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A special congratulations to our 2020 graduates! We pray for your health and success as you continue your journey. 

 

33A Proverbs 31:10-13,19-20, 30-31 / 1 Thessalonians 5:1-6 / Matthew 25:14-30

 

I want to start out with one of my

favorite stories of all time.

 

This story takes place at a wedding,

and a young man named Johnny was there.

 

At the reception,

As Johnny was surveying the crowd—

he recognized Mr. Clark, one of his

teachers in earlier days.

 

Johnny went over and asked,

“Mr. Clark, do you remember me?”

 

 “Not really.”

 Mr. Clark answered,

“What’s you’re name?”

 

Johnny introduced himself and

then Mr. Clark remembered:

 

“Ah, you were my student. . . .

third grade I think. . . .

 

Wow!

 

I haven’t seen you for years. 

How’s your life?

What are you involved in?”

 

Johnny responded back,

“Believe it or not,

I’m a teacher.”

 

Mr. Clark said,

“That’s wonderful!

What inspired you to become a teacher?”

 

“What inspired me to become a teacher,

Mr. Clark,

was you”

 

Johnny continued.

 

“I saw what an impact you had on me and

I realized what an impact I could have

on children and teenagers. . .

So, I decided to go into education.”

 

Mr. Clark was very curious now. . .

“So what type of impact did I have on you?”

 

And then Johnny told the story:

 

“One day,

in between classes,”

Johnny said,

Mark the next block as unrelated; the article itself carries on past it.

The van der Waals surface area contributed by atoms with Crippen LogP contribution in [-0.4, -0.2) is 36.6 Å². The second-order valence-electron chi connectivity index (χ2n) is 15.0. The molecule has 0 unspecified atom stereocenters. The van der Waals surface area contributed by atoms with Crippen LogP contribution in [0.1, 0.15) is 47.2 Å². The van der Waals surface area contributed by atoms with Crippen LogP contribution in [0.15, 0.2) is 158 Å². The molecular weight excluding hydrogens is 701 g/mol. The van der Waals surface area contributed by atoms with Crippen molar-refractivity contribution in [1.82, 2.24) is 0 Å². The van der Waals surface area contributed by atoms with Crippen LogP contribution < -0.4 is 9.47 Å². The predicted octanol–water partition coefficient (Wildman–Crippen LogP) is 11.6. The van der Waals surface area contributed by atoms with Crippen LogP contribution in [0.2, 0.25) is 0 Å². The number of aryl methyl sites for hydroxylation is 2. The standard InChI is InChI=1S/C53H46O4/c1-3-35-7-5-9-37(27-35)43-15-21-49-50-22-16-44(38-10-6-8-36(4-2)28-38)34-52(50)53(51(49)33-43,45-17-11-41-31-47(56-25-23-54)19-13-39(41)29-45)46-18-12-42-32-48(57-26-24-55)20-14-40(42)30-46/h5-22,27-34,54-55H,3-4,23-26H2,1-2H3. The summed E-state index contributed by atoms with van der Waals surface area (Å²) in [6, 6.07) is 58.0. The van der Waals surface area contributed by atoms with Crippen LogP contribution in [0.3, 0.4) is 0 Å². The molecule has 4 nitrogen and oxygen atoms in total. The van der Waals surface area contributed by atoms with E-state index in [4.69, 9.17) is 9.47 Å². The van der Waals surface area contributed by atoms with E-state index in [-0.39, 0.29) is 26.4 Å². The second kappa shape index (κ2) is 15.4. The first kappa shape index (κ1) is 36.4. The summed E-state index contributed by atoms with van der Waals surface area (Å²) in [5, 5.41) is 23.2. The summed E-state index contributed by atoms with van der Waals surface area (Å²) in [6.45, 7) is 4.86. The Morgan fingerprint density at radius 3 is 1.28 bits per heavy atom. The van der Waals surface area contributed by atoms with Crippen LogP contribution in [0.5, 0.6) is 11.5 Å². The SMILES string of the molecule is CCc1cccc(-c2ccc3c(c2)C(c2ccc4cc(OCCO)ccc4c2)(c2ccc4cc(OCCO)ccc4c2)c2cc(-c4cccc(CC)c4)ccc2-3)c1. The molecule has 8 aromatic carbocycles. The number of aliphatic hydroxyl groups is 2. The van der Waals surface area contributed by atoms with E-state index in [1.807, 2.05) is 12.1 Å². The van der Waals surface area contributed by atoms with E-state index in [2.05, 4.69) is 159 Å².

“I stole a beautiful,

expensive pocket watch from Fred,

one of my classmates. 

 

His mother had given it to him

 as a birthday present.

 

Fred showed up after lunch break,

telling you and the whole class that

somebody had stolen his watch.

 

And I remember vividly,”

Johnny said,

“I remember vividly

how you addressed the class that afternoon

asking that the watch be returned.

 

I was too embarrassed to fess up

and return the stolen watch.

 

And here’s what you did Mr. Clark:

 

You locked the classroom door and

asked the class to line up and

close our eyes.

 

And you went from pocket to pocket.

 

And you came to my pocket

and you found the watch and

gently pulled it out

without saying a word.

 

But, You didn’t stop there.

 

You continued,

moving from pocket to pocket all the

way to the end of the line.

 

And then you told us that it was OK

for us to open our eyes.

 

And you returned the pocket watch to Fred! 

 

On that day, Mr. Clark,

you saved my soul.

 

You saved my dignity.

 

You never said anything about the incident to anyone,

not to Fred who was so happy to get

back the pocket watch,

 

not to anyone,

 

and most surprisingly, not even to me.”

 

John,

with a hint of tears in his eyes,

went on to say,

 

“To me, this is what a teacher is. 

This is what a real educator is. 

And I decided that being a teacher was what I

wanted to do with my life.”

 

Mr. Clark, listening attentively, and said,

 

“That’s an amazing story, John,

but truth be told,

I don’t remember much of it.”

 

 

John was shocked at Mr. Clark’s answer.

 

“But Mr. Clark, 

I can’t believe you don’t remember the story?

 

When you see me and hear my name

Don’t you remember that I stole the pocket watch!

 

Don’t you remember lining us up—

and asking everybody to close their eyes,

and pulling the pocket watch out of my packet

and then returning it to Fred?”

 

Mr. Clark said,

 

“Actually John

I don’t remember!”

 

“How could you not remember such a dramatic story?”

John almost pleading now.

 

And then Mr. Clark concluded:

 

“John,

as I moved from pocket to pocket. . .  

my eyes were closed too.”

 

Isn’t that a great story!!!